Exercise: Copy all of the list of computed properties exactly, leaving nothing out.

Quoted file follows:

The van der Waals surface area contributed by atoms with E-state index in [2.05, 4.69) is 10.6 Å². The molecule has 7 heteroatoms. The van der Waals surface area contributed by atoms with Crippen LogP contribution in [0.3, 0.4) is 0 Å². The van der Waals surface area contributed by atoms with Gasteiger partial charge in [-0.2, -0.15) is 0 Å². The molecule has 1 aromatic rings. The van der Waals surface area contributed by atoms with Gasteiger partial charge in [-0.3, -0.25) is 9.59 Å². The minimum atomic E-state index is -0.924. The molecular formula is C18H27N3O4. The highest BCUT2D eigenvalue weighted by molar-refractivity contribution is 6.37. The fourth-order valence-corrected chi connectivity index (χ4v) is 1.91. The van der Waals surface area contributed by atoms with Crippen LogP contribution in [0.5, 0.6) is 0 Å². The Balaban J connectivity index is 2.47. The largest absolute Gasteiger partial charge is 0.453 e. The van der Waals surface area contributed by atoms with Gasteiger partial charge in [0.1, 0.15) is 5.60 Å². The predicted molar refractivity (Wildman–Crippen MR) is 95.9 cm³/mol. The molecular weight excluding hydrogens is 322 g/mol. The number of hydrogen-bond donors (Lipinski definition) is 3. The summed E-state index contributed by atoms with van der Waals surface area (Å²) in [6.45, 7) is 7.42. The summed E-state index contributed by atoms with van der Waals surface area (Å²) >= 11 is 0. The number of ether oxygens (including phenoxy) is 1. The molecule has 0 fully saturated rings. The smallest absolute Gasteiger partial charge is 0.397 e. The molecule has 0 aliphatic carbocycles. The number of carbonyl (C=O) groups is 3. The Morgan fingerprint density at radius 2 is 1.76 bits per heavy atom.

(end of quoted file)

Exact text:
The van der Waals surface area contributed by atoms with E-state index in [2.05, 4.69) is 10.6 Å². The molecule has 7 heteroatoms. The van der Waals surface area contributed by atoms with Crippen LogP contribution in [0.3, 0.4) is 0 Å². The van der Waals surface area contributed by atoms with Gasteiger partial charge in [-0.2, -0.15) is 0 Å². The molecule has 1 aromatic rings. The van der Waals surface area contributed by atoms with Gasteiger partial charge in [-0.3, -0.25) is 9.59 Å². The minimum atomic E-state index is -0.924. The molecular formula is C18H27N3O4. The highest BCUT2D eigenvalue weighted by molar-refractivity contribution is 6.37. The fourth-order valence-corrected chi connectivity index (χ4v) is 1.91. The van der Waals surface area contributed by atoms with Crippen LogP contribution in [0.5, 0.6) is 0 Å². The Balaban J connectivity index is 2.47. The largest absolute Gasteiger partial charge is 0.453 e. The van der Waals surface area contributed by atoms with Gasteiger partial charge in [0.1, 0.15) is 5.60 Å². The predicted molar refractivity (Wildman–Crippen MR) is 95.9 cm³/mol. The molecular weight excluding hydrogens is 322 g/mol. The number of hydrogen-bond donors (Lipinski definition) is 3. The summed E-state index contributed by atoms with van der Waals surface area (Å²) in [6.45, 7) is 7.42. The summed E-state index contributed by atoms with van der Waals surface area (Å²) >= 11 is 0. The number of ether oxygens (including phenoxy) is 1. The molecule has 0 fully saturated rings. The smallest absolute Gasteiger partial charge is 0.397 e. The molecule has 0 aliphatic carbocycles. The number of carbonyl (C=O) groups is 3. The Morgan fingerprint density at radius 2 is 1.76 bits per heavy atom.